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Text/Book: A Banal Magician
Harry Potter as harbinger of cultural armageddon

“Hogwarts,” as depicted in League of Extraordinary Gentlemen: 2009 (art by Kevin O’Neill)

Text/Book, the Toronto Standard‘s books column, is written by Emily M. Keeler and Chris Randle, plus occasional guests.

I was never much of a Harry Potter initiate. I read the books, of course, because that’s what you did if you were a child in the late ’90s – I actually got to them a little early, finding British editions of the first three while visiting relatives in the UK. But after the publication of Harry Potter and the Goblet of Fire in 2000, which is when I dimly remember the hype and sales ramping up in earnest, I wandered away. It took three years for J. K. Rowling to continue the series, and by then I was more interested in dyeing my hair black and listening to punk bands. My family shepherded us to one of the later film adaptations several holidays ago; I eventually abandoned my idle attempt to follow the plot, like a daytripper on a hiking path, and settled for watching classically trained actors pay off their summer homes. On occasion my dad insists or teases that I look like the kid wizard’s movie incarnation, and it’s annoying, because Daniel Radcliffe is darker than me and at least six inches shorter and resembles an aroused owl.

There are even more perverse interpretations of the series, though. In the latest installment of League of Extraordinary Gentlemen, his series imagining Victorian pulp characters as an all-star superhero team, the comics writer Alan Moore cast Harry Potter as a tank-topped Antichrist. Having progressed from their original era to a grimly authoritarian present – the current volume of LoEG begins in a Brechtian 1910, leaps ahead to swinging London and closes in 2009 – Moore and artist Kevin O’Neill gradually winnowed the cast, until the only ones left were Mina Harker and the gender-bending Orlando. (So, at least when this last issue begins, “gentlemen” is a misnomer.) The nominal plot depicts magician Aleister Crowley – or rather “Oliver Haddo,” since every real person in this parallel universe, even Hitler, is represented by their fictional analogue – trying to raise a supernatural Moonchild and thereby bring about the apocalypse. That’s where Harry Potter comes in.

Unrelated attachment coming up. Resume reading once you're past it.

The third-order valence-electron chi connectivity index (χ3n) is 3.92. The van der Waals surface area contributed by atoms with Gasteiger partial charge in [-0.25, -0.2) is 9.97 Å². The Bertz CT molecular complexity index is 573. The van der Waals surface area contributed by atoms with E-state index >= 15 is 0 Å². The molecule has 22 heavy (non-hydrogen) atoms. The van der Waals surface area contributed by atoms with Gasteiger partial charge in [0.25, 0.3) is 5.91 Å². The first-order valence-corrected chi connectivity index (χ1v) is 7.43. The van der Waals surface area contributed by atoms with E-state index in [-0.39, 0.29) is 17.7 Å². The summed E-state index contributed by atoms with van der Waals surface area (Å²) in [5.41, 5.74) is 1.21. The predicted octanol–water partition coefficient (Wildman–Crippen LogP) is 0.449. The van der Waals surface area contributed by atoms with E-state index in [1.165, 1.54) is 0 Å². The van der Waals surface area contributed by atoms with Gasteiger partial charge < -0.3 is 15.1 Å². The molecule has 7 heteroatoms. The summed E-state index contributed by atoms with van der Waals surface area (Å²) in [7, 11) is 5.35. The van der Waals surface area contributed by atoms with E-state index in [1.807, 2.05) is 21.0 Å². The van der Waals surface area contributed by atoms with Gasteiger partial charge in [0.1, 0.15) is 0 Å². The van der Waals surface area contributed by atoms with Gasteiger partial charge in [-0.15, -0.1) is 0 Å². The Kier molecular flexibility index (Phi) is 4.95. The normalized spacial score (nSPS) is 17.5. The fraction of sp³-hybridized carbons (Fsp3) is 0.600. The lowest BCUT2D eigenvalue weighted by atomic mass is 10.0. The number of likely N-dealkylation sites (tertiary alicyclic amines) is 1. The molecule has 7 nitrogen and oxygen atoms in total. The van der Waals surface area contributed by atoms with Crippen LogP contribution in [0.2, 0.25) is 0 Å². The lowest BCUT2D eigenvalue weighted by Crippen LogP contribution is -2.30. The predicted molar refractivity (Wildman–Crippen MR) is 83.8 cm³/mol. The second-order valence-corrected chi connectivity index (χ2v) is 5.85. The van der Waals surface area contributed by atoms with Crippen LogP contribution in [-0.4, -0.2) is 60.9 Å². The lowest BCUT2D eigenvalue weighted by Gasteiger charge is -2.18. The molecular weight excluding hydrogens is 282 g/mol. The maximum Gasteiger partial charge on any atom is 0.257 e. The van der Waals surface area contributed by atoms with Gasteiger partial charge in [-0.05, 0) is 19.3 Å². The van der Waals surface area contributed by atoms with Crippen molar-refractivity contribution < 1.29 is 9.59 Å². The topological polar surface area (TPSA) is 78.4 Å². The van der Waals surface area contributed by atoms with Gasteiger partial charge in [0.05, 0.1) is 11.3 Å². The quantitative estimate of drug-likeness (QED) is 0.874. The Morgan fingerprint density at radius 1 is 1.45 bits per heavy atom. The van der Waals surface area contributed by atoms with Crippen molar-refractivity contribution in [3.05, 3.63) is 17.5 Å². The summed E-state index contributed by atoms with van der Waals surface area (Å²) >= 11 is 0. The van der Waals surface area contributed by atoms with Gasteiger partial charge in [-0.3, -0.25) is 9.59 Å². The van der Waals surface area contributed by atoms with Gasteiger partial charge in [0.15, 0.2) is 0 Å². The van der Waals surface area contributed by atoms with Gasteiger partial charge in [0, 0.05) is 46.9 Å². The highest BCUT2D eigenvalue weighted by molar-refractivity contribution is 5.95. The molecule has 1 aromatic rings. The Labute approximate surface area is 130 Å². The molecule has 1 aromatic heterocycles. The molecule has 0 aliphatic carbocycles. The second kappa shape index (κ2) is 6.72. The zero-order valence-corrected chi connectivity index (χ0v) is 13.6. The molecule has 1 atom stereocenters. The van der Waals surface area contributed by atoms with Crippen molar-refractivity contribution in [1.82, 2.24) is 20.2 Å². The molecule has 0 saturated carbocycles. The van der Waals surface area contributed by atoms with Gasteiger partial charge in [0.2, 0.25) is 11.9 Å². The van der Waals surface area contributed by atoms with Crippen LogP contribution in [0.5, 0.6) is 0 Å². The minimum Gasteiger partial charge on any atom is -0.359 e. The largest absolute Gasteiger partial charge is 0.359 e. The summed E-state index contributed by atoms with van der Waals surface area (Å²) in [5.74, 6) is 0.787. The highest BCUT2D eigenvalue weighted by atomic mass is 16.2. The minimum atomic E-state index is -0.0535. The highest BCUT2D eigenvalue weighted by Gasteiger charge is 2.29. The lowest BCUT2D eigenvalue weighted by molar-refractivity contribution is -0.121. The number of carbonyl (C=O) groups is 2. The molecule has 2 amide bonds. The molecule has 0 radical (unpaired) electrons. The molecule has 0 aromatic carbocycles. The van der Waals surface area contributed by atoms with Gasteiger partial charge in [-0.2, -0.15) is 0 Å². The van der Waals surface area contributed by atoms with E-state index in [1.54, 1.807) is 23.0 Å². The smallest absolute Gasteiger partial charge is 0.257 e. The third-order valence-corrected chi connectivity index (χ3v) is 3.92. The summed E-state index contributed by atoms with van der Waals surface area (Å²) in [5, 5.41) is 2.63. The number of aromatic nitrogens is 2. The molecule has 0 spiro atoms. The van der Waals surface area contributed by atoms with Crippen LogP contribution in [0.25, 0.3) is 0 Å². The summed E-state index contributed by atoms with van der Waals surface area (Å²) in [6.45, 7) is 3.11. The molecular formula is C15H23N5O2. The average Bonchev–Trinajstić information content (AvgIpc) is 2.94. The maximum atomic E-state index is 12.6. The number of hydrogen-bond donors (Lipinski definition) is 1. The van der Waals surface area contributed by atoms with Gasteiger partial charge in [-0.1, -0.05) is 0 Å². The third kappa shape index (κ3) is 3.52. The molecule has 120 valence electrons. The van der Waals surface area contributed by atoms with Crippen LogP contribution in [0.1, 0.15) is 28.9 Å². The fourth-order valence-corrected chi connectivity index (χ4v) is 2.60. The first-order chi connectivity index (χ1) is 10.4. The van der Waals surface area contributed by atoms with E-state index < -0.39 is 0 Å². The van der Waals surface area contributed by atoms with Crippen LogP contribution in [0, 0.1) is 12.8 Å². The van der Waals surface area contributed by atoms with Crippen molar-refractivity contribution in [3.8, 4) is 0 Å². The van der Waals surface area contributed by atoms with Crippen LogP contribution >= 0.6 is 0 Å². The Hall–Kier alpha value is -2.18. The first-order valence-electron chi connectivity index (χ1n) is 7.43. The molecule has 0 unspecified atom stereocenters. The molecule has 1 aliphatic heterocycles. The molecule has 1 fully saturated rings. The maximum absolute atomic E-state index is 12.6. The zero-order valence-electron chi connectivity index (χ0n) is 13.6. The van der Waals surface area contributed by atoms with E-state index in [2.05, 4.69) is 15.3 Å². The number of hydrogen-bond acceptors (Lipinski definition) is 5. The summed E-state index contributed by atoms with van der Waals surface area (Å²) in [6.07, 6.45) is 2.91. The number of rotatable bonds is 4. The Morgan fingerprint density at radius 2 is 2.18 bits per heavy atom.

Haddo ends up possessing a sinister young instructor at a prominent magical school during the 1960s. By the time Harker and Orlando find the place decades later, it’s become a nightmarish hellscape, a desert of atrocities, the train that once conveyed students there gnarled with corpses. The copyright-skirting child of destiny evidently couldn’t handle destiny’s strain, turning on his would-be master and everyone else in a spasm of petty teenage rebellion. (He even rubs off that telltale scar.) When the desperate heroes find him, bulging with eyes in the same anonymous corner of London where Harry Potter begins, he’s preparing to end the world out of mere pique.

The anti-climatic nature of this Antichrist is intentional. Moore casts J. K. Rowling’s creation as the symbol of everything he finds wanting in contemporary culture; as Haddo-cum-Voldemort tells the prophesized wizard, just before he gets decapitated, “you really were a tremendous disappointment to me. You’re banal…” The writer makes sport of Harry Potter‘s derivative conservatism (“I assumed it runs on sloppily-defined magical principles,” one character observes while riding the horrific train to Hogwarts), but his own critique often sounds downright reactionary. Mina Harker: “People were desperately poor in 1910, but at least they felt things had a purpose. How did culture fall apart in barely a hundred years?”

LoEG: 2009 is less cohesive than previous issues, not even convincingly fragmented at times. One of its few vivid allusions is to The Wire, another series that recalls the past, if only in a formal sense – what could be more anachronistic than sprawling Marxist social realism? Yet subversion always remains near the top of Moore’s mind, even when he’s looking backwards, and that’s what gives his unwieldy allegory a certain idiosyncratic force. The mindless, lightning-ejaculating Pottermonster does get wiped out of young imaginations and England’s dreamtime by a character from a much older story, but in this telling the deus who arrives ex machina is a woman.

____

Chris Randle is the culture editor at Toronto Standard, not the guy who played Harry Potter. Follow him on Twitter at @randlechris.

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